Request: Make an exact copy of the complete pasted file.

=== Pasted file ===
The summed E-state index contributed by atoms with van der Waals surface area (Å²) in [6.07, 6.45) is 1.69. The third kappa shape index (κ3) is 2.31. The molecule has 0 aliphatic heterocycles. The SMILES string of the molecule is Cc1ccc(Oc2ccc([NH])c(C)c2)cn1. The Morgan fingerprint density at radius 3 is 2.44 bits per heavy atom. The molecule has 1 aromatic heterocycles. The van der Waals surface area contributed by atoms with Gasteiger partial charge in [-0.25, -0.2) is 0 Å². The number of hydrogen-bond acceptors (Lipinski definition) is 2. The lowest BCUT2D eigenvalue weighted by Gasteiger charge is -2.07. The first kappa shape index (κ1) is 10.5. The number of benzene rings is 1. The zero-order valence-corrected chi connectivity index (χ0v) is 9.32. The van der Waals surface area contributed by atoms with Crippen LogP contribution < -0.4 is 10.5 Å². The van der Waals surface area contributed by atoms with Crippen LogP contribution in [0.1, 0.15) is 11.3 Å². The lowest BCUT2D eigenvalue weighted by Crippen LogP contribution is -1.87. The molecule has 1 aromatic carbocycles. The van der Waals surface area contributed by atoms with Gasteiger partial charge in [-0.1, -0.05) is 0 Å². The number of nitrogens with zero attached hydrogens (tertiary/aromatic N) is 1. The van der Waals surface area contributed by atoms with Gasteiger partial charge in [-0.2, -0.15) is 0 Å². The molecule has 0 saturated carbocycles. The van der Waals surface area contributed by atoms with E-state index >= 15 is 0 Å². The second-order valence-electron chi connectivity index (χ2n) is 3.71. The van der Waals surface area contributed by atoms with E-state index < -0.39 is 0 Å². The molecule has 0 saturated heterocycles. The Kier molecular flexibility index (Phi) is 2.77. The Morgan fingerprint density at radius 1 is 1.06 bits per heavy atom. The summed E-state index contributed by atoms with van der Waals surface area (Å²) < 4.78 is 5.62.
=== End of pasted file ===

The summed E-state index contributed by atoms with van der Waals surface area (Å²) in [6.07, 6.45) is 1.69. The third kappa shape index (κ3) is 2.31. The molecule has 0 aliphatic heterocycles. The SMILES string of the molecule is Cc1ccc(Oc2ccc([NH])c(C)c2)cn1. The Morgan fingerprint density at radius 3 is 2.44 bits per heavy atom. The molecule has 1 aromatic heterocycles. The van der Waals surface area contributed by atoms with Gasteiger partial charge in [-0.25, -0.2) is 0 Å². The number of hydrogen-bond acceptors (Lipinski definition) is 2. The lowest BCUT2D eigenvalue weighted by Gasteiger charge is -2.07. The first kappa shape index (κ1) is 10.5. The number of benzene rings is 1. The zero-order valence-corrected chi connectivity index (χ0v) is 9.32. The van der Waals surface area contributed by atoms with Crippen LogP contribution < -0.4 is 10.5 Å². The van der Waals surface area contributed by atoms with Crippen LogP contribution in [0.1, 0.15) is 11.3 Å². The lowest BCUT2D eigenvalue weighted by Crippen LogP contribution is -1.87. The molecule has 1 aromatic carbocycles. The van der Waals surface area contributed by atoms with Gasteiger partial charge in [-0.1, -0.05) is 0 Å². The number of nitrogens with zero attached hydrogens (tertiary/aromatic N) is 1. The van der Waals surface area contributed by atoms with Gasteiger partial charge in [-0.2, -0.15) is 0 Å². The molecule has 0 saturated carbocycles. The van der Waals surface area contributed by atoms with E-state index >= 15 is 0 Å². The second-order valence-electron chi connectivity index (χ2n) is 3.71. The van der Waals surface area contributed by atoms with E-state index < -0.39 is 0 Å². The molecule has 0 saturated heterocycles. The Kier molecular flexibility index (Phi) is 2.77. The Morgan fingerprint density at radius 1 is 1.06 bits per heavy atom. The summed E-state index contributed by atoms with van der Waals surface area (Å²) < 4.78 is 5.62.